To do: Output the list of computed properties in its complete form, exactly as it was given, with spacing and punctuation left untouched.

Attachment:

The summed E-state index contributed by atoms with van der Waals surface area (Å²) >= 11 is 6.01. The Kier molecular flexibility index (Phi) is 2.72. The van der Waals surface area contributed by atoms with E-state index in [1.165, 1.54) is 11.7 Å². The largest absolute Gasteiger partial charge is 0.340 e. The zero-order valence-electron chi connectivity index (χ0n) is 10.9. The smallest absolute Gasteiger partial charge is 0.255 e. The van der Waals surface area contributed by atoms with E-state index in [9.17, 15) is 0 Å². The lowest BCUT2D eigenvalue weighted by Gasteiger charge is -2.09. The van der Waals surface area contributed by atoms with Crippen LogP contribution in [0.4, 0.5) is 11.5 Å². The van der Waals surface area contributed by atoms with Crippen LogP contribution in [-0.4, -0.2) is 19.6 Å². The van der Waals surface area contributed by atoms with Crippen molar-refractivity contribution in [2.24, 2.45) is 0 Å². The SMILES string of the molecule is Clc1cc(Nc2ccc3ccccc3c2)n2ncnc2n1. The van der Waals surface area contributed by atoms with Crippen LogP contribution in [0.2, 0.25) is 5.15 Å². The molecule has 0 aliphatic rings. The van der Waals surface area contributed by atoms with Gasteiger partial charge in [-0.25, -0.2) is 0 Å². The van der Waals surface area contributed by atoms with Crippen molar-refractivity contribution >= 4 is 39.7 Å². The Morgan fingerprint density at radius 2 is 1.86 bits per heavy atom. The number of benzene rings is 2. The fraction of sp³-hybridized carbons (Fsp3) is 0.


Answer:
The summed E-state index contributed by atoms with van der Waals surface area (Å²) >= 11 is 6.01. The Kier molecular flexibility index (Phi) is 2.72. The van der Waals surface area contributed by atoms with E-state index in [1.165, 1.54) is 11.7 Å². The largest absolute Gasteiger partial charge is 0.340 e. The zero-order valence-electron chi connectivity index (χ0n) is 10.9. The smallest absolute Gasteiger partial charge is 0.255 e. The van der Waals surface area contributed by atoms with E-state index in [9.17, 15) is 0 Å². The lowest BCUT2D eigenvalue weighted by Gasteiger charge is -2.09. The van der Waals surface area contributed by atoms with Crippen LogP contribution in [0.4, 0.5) is 11.5 Å². The van der Waals surface area contributed by atoms with Crippen LogP contribution in [-0.4, -0.2) is 19.6 Å². The van der Waals surface area contributed by atoms with Crippen molar-refractivity contribution in [2.24, 2.45) is 0 Å². The SMILES string of the molecule is Clc1cc(Nc2ccc3ccccc3c2)n2ncnc2n1. The van der Waals surface area contributed by atoms with Crippen LogP contribution in [0.2, 0.25) is 5.15 Å². The molecule has 0 aliphatic rings. The van der Waals surface area contributed by atoms with Gasteiger partial charge in [-0.25, -0.2) is 0 Å². The van der Waals surface area contributed by atoms with Crippen molar-refractivity contribution >= 4 is 39.7 Å². The Morgan fingerprint density at radius 2 is 1.86 bits per heavy atom. The number of benzene rings is 2. The fraction of sp³-hybridized carbons (Fsp3) is 0.